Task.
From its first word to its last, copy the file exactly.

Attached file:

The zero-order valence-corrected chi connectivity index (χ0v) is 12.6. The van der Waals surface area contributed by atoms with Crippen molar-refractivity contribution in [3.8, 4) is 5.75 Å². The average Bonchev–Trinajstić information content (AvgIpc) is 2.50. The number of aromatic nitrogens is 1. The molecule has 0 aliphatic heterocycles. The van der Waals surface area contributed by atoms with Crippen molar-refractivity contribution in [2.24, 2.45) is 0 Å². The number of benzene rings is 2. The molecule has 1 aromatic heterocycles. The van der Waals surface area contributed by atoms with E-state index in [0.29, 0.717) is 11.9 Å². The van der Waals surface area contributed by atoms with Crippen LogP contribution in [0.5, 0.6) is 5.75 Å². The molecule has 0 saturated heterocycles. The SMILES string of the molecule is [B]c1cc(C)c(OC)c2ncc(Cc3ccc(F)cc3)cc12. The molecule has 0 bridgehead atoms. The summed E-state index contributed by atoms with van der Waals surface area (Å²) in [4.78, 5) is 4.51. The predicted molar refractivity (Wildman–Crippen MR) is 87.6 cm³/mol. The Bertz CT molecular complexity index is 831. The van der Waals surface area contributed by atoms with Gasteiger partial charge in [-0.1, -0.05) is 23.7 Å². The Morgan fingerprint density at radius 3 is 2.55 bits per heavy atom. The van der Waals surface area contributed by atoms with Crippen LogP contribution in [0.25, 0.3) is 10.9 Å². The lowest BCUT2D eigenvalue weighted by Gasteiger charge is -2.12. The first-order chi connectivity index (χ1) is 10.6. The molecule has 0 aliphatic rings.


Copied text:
The zero-order valence-corrected chi connectivity index (χ0v) is 12.6. The van der Waals surface area contributed by atoms with Crippen molar-refractivity contribution in [3.8, 4) is 5.75 Å². The average Bonchev–Trinajstić information content (AvgIpc) is 2.50. The number of aromatic nitrogens is 1. The molecule has 0 aliphatic heterocycles. The van der Waals surface area contributed by atoms with Crippen molar-refractivity contribution in [2.24, 2.45) is 0 Å². The number of benzene rings is 2. The molecule has 1 aromatic heterocycles. The van der Waals surface area contributed by atoms with E-state index in [0.29, 0.717) is 11.9 Å². The van der Waals surface area contributed by atoms with Crippen LogP contribution in [0.5, 0.6) is 5.75 Å². The molecule has 0 saturated heterocycles. The SMILES string of the molecule is [B]c1cc(C)c(OC)c2ncc(Cc3ccc(F)cc3)cc12. The molecule has 0 bridgehead atoms. The summed E-state index contributed by atoms with van der Waals surface area (Å²) in [4.78, 5) is 4.51. The predicted molar refractivity (Wildman–Crippen MR) is 87.6 cm³/mol. The Bertz CT molecular complexity index is 831. The van der Waals surface area contributed by atoms with Gasteiger partial charge in [-0.1, -0.05) is 23.7 Å². The Morgan fingerprint density at radius 3 is 2.55 bits per heavy atom. The van der Waals surface area contributed by atoms with Crippen LogP contribution in [0.25, 0.3) is 10.9 Å². The lowest BCUT2D eigenvalue weighted by Gasteiger charge is -2.12. The first-order chi connectivity index (χ1) is 10.6. The molecule has 0 aliphatic rings.